2. Export customs clearance
Before the goods are allowed to leave their country of origin, customs agents may check the products are legal and safe, as well as verifying any related paperwork. Freight forwarders often use specialist customs brokers to take care of this.
3. Origin handling
The goods are unloaded into the warehouse and inspected to ensure the correct products have arrived and that they are not damaged. The freight forwarding team will also check for any restrictions and requirements for the products to reach their destination country.
4. Import customs clearance
The goods need to pass through customs again – this time in their destination country. Once they arrive in the destination country, customs agents will check the products are legal, and have all the relevant paperwork. There are also sometimes import fees to pay, which are usually covered by the freight forwarder who then bills the shipper at a later date.
5. Destination arrival and handling
After the goods have cleared import customs, a transportation company (chosen by the freight forwarder) will gather all paperwork for the shipment, inspect the shipment and then load it, ready to be transported to the import warehouse.
6. Import haulage
This involves transporting the goods from the import warehouse to their final destination. As with export haulage, the type of product(s) and distance travelled will determine which type(s) of transport the freight forwarder decides to use.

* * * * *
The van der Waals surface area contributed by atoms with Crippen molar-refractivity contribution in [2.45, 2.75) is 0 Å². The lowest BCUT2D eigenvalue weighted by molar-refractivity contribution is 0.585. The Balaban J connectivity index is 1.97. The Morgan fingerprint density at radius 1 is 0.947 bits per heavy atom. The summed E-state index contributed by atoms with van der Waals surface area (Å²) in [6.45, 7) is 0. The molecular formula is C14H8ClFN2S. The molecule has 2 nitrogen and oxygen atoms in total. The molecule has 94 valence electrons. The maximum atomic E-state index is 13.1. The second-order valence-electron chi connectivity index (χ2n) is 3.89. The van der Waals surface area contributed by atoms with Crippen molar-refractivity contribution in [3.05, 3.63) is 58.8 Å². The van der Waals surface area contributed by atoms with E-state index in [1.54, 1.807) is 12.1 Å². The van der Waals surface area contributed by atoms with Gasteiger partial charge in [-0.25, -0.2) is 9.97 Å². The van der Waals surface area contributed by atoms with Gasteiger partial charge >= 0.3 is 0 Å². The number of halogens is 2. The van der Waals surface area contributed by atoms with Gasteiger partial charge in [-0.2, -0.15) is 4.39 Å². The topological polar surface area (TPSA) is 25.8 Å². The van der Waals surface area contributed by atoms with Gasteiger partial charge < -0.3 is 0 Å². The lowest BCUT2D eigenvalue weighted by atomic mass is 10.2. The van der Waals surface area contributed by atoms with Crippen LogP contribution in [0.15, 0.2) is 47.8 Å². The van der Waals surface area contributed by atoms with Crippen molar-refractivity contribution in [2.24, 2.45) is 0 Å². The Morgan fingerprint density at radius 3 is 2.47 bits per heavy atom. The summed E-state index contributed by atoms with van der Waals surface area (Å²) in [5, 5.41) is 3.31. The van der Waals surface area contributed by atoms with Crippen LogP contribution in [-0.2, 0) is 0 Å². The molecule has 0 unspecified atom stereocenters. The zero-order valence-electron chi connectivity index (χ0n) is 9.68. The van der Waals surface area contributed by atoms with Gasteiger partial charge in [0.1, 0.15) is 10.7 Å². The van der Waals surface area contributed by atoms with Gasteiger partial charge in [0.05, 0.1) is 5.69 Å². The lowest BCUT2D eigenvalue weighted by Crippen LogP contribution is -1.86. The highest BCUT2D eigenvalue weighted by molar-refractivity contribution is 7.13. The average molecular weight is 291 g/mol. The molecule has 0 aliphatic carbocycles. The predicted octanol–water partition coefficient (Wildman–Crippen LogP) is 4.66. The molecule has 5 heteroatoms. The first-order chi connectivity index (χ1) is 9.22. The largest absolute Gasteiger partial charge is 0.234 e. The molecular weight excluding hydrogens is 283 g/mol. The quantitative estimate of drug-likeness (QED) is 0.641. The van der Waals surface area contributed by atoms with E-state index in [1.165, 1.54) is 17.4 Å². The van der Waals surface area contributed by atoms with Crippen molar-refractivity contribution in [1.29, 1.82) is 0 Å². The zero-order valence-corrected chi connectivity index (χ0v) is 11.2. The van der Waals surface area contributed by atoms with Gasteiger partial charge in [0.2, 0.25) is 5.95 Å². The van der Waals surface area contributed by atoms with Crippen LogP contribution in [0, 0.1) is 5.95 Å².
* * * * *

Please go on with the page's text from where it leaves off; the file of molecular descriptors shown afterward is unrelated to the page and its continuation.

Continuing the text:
How to choose a freight forwarder
Freight forwarding involves complex logistics and extensive regulation. As such, it is crucial that you work with the right freight forwarder. Below we set out seven key questions to help you choose the best freight forwarding company for you and your business:
1. Does their expertise align with your needs?
Get clear on your specific transportation needs and check the freight forwarder can provide the services your business needs at the volumes you need them. Let them know your strengths and challenges as a business and find out how they can support your growth.
2. Do they have well-established networks?
A supply chain is only as strong as the connections it is made from. Look for freight forwarders with local expertise in your specific market and well-established global networks so they can continue to support your business as it grows.
3. What is their approach to risk management?
Choose a freight forwarder with the skills and knowledge to handle any issues in a proactive, timely manner. Ask about their risk mitigation strategies, including what kinds of cargo insurance they offer.
4. How do they communicate?
Open, transparent communication is essential. Check whether the freight forwarder provides online tracking, timely notifications, and personal calls when you have questions or concerns.
5. What services do they provide?
Discuss all aspects of your supply chain with the freight forwarder and check they can provide support with all the services you may need (e.g. multi-modal shipments or warehouse storage).
6. How flexible are they?
Look for a freight forwarder that can quickly respond to last minute changes (e.g. switching to a different mode of transport which requires different documentation). Whether changes are caused by weather, technology, or people, you need a flexible freight forwarder who can find solutions fast.
7. Do they have the relevant licences, certifications and permits?
Check the company you’re working with has all appropriate licences and can comply with any product-related regulations relating to the transportation of your shipment.